Operation Pacific Eagle: Does a seemingly innocuous operation name change signify intensified U.S. counterterrorism operations in the Philippines.
In the 3rd week of January of this year, it was announced that the U.S. military operation in the Philippines had been renamed Operation Pacific Eagle from Operation Enduring Freedom.
The name change marked a new phase in both the U.S.’ and the Philippines’ counterterrorism efforts. The siege of a predominantly Muslim city in the the Southern Philippines by two ISIS friendly extremist groups was a wake up call to both governments. After 5 months, on last Monday the Philippene government killed two prominent leaders of the extremist groups and appears on the verge of dislodging the Islamic State-affiliated forces from the city.
The takeover by ISIS rebels left a thriving city in ruins, and is predicted take decades and billions of dollars to fully repair. Already, the Trump administration has committed a billion dollars to the the rehabilitation of Marawi city.
Operation Pacific Eagle and the Overseas Contingency Operation designation.
This commitment is independent of the funds that will be used by Operation Pacific Eagle, which has been designated an Overseas Contingency Operation (OCO). As such, funds for such an operation are exempted from typical spending limits. Examples of military operations that fell under such designations are the wars in Iraq and Afghanistan.
Detractors of the program call OCOs the Pentagon’s slush fund, as it is subject to very little oversight. While Overseas Contingency Operations are supposed to be shared with the State Department, only a fraction reportedly goes to the State Department.
During Operation Enduring Freedom-Philippines, up to 600 military advisors were present in the Southeast Asian country to combat the then active Abu Sayyaf terrorist organization. Included in this figure were personnel of the CIA’s Special Activities Division, who were tasked with going after the leaders of terrorist groups.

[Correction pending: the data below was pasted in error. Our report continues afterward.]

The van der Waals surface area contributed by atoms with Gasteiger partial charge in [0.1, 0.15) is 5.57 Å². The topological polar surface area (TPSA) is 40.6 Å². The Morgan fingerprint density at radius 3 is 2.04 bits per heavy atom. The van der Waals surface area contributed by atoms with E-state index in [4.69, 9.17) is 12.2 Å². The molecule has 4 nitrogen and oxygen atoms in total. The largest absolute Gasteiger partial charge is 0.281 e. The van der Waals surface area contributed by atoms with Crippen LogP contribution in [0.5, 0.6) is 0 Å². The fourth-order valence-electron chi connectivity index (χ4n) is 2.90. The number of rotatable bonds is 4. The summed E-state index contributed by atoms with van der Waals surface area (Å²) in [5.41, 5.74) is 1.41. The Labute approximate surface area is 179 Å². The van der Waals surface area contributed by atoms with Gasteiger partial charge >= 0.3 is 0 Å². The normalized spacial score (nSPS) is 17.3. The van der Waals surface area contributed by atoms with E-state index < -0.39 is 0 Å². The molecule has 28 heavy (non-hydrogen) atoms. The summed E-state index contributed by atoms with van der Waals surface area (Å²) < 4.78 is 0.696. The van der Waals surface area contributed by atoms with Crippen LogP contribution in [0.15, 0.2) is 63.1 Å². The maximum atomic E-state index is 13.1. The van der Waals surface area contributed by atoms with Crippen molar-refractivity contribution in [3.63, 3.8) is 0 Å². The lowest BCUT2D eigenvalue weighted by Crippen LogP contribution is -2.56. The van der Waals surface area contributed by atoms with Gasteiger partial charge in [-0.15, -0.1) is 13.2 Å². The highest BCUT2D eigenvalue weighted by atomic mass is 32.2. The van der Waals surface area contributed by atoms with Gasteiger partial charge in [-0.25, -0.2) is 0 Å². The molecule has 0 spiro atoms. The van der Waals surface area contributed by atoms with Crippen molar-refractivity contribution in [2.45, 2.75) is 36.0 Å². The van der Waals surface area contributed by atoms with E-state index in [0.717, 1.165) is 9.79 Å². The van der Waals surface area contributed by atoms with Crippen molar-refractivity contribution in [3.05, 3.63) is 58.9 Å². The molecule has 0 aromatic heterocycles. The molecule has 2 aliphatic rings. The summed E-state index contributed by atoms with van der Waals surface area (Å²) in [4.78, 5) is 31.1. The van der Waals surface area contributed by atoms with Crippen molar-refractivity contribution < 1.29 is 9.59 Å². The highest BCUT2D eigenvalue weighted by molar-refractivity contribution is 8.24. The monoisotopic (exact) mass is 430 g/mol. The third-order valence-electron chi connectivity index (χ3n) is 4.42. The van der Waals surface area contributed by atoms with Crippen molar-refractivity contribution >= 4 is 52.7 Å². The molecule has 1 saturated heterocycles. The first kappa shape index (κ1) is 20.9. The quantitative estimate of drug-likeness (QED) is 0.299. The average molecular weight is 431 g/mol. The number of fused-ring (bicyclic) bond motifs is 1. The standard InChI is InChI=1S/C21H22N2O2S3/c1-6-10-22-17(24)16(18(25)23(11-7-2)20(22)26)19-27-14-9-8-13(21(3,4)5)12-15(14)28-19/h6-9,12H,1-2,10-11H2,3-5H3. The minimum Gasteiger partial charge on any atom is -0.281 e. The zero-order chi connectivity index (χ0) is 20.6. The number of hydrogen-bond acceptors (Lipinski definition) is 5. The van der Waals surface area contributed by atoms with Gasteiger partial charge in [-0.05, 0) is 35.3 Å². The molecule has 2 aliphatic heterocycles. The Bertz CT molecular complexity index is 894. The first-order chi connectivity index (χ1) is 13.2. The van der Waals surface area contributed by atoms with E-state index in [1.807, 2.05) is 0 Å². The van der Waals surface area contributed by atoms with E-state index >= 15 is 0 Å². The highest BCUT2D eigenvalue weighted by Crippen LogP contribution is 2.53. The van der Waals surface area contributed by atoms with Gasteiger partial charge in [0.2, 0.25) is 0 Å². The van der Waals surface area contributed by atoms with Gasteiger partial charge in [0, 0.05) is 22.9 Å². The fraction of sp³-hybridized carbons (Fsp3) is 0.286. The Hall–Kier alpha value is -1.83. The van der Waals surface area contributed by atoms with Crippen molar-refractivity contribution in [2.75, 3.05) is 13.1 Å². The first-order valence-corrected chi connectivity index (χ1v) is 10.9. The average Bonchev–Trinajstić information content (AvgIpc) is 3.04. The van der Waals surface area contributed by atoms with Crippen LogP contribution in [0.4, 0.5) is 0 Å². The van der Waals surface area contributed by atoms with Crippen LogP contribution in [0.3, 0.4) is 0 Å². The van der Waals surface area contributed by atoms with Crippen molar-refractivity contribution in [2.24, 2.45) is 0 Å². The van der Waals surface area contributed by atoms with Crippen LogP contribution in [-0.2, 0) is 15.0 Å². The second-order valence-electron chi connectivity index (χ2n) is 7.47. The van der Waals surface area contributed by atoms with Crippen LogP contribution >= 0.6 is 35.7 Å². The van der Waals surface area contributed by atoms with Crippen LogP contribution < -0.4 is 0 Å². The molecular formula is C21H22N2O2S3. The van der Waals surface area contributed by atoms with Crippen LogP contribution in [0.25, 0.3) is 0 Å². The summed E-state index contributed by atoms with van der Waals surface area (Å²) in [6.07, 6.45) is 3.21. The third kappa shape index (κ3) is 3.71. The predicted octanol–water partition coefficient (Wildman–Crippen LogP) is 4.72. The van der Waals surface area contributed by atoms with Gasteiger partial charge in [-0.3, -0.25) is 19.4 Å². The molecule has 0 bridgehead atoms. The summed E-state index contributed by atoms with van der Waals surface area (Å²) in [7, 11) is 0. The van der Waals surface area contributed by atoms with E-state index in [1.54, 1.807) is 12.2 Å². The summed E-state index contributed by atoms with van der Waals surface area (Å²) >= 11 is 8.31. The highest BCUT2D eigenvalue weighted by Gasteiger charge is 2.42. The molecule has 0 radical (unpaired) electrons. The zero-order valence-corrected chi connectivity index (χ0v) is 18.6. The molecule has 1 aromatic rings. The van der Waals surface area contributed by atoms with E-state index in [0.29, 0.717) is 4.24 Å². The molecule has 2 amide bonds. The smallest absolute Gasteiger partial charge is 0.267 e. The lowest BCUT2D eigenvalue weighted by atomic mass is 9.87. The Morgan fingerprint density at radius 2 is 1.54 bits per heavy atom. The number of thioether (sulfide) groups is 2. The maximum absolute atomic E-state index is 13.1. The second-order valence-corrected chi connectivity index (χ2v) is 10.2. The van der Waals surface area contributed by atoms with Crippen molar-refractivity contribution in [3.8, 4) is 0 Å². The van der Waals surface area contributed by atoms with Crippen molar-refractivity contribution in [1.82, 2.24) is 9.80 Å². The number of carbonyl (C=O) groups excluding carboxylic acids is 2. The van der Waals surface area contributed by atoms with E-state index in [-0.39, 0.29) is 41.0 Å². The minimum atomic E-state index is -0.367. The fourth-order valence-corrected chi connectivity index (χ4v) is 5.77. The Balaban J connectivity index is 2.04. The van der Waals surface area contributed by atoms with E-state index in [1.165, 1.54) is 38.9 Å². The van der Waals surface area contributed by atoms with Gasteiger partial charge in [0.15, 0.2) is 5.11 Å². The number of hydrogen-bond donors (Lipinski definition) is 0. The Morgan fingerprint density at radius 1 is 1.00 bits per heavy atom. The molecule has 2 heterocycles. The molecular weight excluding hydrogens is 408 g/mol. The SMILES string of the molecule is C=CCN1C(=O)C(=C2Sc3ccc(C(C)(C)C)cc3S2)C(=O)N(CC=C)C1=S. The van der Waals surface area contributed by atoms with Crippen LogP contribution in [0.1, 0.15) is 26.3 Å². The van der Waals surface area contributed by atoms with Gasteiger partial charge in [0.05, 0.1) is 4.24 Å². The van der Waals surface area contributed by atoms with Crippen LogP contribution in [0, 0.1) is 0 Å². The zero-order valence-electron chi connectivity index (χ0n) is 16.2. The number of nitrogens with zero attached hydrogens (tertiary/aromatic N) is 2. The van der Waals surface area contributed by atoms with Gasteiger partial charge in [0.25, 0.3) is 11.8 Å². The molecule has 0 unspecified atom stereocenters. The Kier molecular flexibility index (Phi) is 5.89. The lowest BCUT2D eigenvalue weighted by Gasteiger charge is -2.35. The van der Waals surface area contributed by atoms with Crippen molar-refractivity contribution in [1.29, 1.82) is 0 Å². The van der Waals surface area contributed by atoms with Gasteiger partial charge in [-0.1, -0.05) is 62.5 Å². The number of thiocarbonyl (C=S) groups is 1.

With the success of that previous operation, the U.S. announced the close of the mission in May 2015. But this withdrawal caused a vacuum that allowed ISIS-affiliated rebels to infiltrate the insurgency-plagued region, allowing recruitment and the subsequent takeover of Marawi city.
Communist rebels and the Philippenes.
The increase in operational funding is a welcome development for the Philippine military, and it needs all the help they can get in combating the various insurgencies that have sprung up over the decades. Apart from Muslim rebels, the Philippine military has yet to put down a Communist insurgency, now organized as the New People’s Army, that has festered for decades.
At the start of President Rodrigo Duterte’s administration, there was hope that a peace agreement would be forged with the Communist rebels. But the government officially withdrew from peace talks and President Duterte instead designated the New People’s Army as a terrorist organization, a move pst Philippene governments had resisted.
Last Thursday the Philippene government arrested one of the top leaders of the New People’s Army. A move many see as further evidence of Duterte’s desire to pursue military operations over peace negotiations with the rebels.
Does the newly named Operation Pacific Eagle suggest an increased dedication to U.S. military operations in the Philippenes? Trump has praised Duterte in the past, will Operation Pacific Eagle create a stronger alliance between the two heads of state?